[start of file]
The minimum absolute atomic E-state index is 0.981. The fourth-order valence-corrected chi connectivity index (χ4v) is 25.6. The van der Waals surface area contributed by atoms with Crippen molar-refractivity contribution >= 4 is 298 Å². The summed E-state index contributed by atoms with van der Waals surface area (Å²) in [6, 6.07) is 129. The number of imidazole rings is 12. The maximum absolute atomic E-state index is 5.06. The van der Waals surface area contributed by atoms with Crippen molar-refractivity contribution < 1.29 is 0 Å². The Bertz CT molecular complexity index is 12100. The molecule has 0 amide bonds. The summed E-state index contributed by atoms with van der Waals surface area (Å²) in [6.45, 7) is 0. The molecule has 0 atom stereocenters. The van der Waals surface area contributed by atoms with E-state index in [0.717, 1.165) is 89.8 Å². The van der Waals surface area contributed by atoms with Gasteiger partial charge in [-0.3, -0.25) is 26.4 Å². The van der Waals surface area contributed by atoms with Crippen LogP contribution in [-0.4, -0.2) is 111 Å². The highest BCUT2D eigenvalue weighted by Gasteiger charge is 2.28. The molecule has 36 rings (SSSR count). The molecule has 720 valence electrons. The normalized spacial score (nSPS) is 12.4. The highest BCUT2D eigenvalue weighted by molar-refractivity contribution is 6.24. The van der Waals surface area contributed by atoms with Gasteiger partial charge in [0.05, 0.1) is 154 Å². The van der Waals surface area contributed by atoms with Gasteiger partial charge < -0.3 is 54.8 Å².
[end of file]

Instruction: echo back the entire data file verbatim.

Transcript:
The minimum absolute atomic E-state index is 0.981. The fourth-order valence-corrected chi connectivity index (χ4v) is 25.6. The van der Waals surface area contributed by atoms with Crippen molar-refractivity contribution >= 4 is 298 Å². The summed E-state index contributed by atoms with van der Waals surface area (Å²) in [6, 6.07) is 129. The number of imidazole rings is 12. The maximum absolute atomic E-state index is 5.06. The van der Waals surface area contributed by atoms with Crippen molar-refractivity contribution < 1.29 is 0 Å². The Bertz CT molecular complexity index is 12100. The molecule has 0 amide bonds. The summed E-state index contributed by atoms with van der Waals surface area (Å²) in [6.45, 7) is 0. The molecule has 0 atom stereocenters. The van der Waals surface area contributed by atoms with E-state index in [0.717, 1.165) is 89.8 Å². The van der Waals surface area contributed by atoms with Gasteiger partial charge in [-0.3, -0.25) is 26.4 Å². The van der Waals surface area contributed by atoms with Crippen LogP contribution in [-0.4, -0.2) is 111 Å². The highest BCUT2D eigenvalue weighted by Gasteiger charge is 2.28. The molecule has 36 rings (SSSR count). The molecule has 720 valence electrons. The normalized spacial score (nSPS) is 12.4. The highest BCUT2D eigenvalue weighted by molar-refractivity contribution is 6.24. The van der Waals surface area contributed by atoms with Gasteiger partial charge in [0.05, 0.1) is 154 Å². The van der Waals surface area contributed by atoms with Gasteiger partial charge < -0.3 is 54.8 Å².